The Prevalent Theories on the Fortunate Times of Happiness In Our Lives

Published: 2021-10-01 21:25:09
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Category: Theories, Happiness, Metaphysics

Type of paper: Essay

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Suffering is the default state of human existence, to exist is to suffer and it is unavoidable. Fortunately, there are times where we will not suffer, also known as happiness. So, how does one maximize happiness? Many theories have been suggested on how to maximize happiness, and I believe the theory closest to the truth would be Siddhārtha Gautama’s belief, also known as Buddha, who believed that in order to be happy, one had to live in the moment.
He was a man born into luxury and royalty, but he left that life because he did not believe material possessions was life’s end goal. He concluded that one should limit their Earthly desires because that can bring on past regret or anticipations on an uncertain future. Suffering is inevitable, but if we live in the moment it is possible to be truly happy.
“Stop and take a deep breath,” words that my father told me when I was eight or nine that still echo in my head till this day. The reason why I was upset back then was silly, but the message my father sent me was very important, every once in awhile you need to take a step back and enjoy the moment. In recent years, people seem to be more and more attached to their phones, computers, and other forms of instant communication and gratification.

Unfortunately, while instant communication is a good thing, dependence upon it can take us away from the scenery and decrease our happiness. Last year when I was vacationing in Honolulu, around the Kaaawa beach area, and a younger girl around her early teens was complaining to her father about the lack of cell service. While I too am guilty of using my phone in beautiful places, it can bring unnecessary desires such as the need to post a snapchat every hour, which in turn can lead to unhappiness if internet connection is lost. If she took a step back and saw how fortunate she was to be in Hawaii, she might have been happier.
A prevalent theory that pertains to happiness would be the idea that a partner is needed in the equation of happiness. I believe that this theory is far from the truth. Christopher McCandless, in the movie Into the Wild directed by Sean Penn, is about a young adult who sets off on an adventure to find out what life is about. While I do agree with the movies message on finding yourself and enjoying nature, I do not believe that happiness exists only when shared. It is true that we are naturally a species that flourishes because we live in communities, but that is not essential to happiness.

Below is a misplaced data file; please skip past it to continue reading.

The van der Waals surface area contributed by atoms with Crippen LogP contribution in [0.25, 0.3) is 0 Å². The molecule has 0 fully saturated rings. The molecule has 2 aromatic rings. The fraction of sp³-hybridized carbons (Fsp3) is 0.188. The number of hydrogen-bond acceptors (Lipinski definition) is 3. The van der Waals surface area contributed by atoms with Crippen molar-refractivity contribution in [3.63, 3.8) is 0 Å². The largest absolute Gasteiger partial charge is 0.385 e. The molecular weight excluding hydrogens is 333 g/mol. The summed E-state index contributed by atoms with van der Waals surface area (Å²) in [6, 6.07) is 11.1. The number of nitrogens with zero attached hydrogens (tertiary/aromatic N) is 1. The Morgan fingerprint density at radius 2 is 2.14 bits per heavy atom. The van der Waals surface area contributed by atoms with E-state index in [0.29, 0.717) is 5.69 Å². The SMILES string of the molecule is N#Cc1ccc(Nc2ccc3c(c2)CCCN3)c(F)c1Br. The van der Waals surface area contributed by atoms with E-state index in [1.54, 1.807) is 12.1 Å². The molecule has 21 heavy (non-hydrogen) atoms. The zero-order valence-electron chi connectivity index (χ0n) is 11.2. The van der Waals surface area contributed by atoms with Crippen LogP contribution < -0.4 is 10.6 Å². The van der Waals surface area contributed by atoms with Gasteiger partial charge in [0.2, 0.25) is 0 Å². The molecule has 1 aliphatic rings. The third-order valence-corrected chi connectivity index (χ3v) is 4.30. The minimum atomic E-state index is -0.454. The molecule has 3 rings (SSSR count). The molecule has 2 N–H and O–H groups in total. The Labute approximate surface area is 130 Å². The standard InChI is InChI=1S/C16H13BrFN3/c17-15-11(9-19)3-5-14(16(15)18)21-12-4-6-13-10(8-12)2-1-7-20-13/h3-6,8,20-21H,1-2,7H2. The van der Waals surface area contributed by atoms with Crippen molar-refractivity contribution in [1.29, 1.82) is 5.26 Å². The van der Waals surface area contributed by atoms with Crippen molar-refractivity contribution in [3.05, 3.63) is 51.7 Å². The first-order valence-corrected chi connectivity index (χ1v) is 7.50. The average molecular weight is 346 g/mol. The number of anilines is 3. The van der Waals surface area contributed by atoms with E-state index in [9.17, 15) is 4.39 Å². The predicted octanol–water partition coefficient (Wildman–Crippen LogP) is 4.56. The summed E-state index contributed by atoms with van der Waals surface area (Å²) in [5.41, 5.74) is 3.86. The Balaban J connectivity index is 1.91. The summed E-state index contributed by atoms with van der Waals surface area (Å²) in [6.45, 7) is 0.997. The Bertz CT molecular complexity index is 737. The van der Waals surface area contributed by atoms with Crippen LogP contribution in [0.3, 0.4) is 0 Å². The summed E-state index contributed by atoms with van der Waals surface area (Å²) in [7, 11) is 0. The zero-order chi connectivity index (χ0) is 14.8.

Christopher Knight, a hermit who lived in isolation for 27 years, said it the best, “If you like solitude, you are never alone,” we do not need other beings if we truly do not want to be with anyone else (Finkel 1). To live in isolation is a difficult, and Knight admits it is difficult to live on your own because you become the sole provider of your every need. But, Knight felt complete, “He was attuned to the completeness of his own presence rather than to the absence of others” (Finkel 1). Knight was able to fulfill his basic human desires and ridded himself of the extras, non-essential for survival, and was able to feel complete - happy.
Another prevalent theory would be the idea that one can only experience happiness when life is complete. Philosophers such as Aristotle and Thomas Aquinas believe that it is only at the end of life, or post life, when one could truly experience happiness. I believe that these theories are incorrect simply because our brain is wired to experience pleasure, dopamine is released whenever our brain believes we deserve an award.
Runner’s High, the feeling of euphoria while running, is an example of our ability to feel happy long before we are laying on our death beds. Sex and drugs are another example of our ability to feel happiness before our time is up. What both examples have in common is the mindset of being in the moment, which the person to feel happy.
In order to be happy we need to embrace the moment. Suffering is natural and when experiencing the harsh reality of life, it is good idea to look ahead and hope for the best. That being said, no one should focus all their time on the future because it is uncertain. Likewise, nothing lasts forever and one can not look back at the “good times” with the expectation for them to happen all over again. Fortunately, there will be times where we can experience happiness, and during these times one needs to take a step back and enjoy the moment.
Works Cited

“Aristotle.” Pursuit of Happiness, 10 Sept. 2016,
“Buddha.” Pursuit of Happiness, 10 Sept. 2016,
Finkel, Michael. “Into the Woods: How One Man Survived Alone in the Wilderness for 27 Years | Michael Finkel.” The Guardian,
Guardian News and Media, 15 Mar. 2017,
Penn, Sean, director. Into the Wild. Paramount Vantage, 2007.
“Thomas Aquinas.” Pursuit of Happiness, 10 Sept. 2016,

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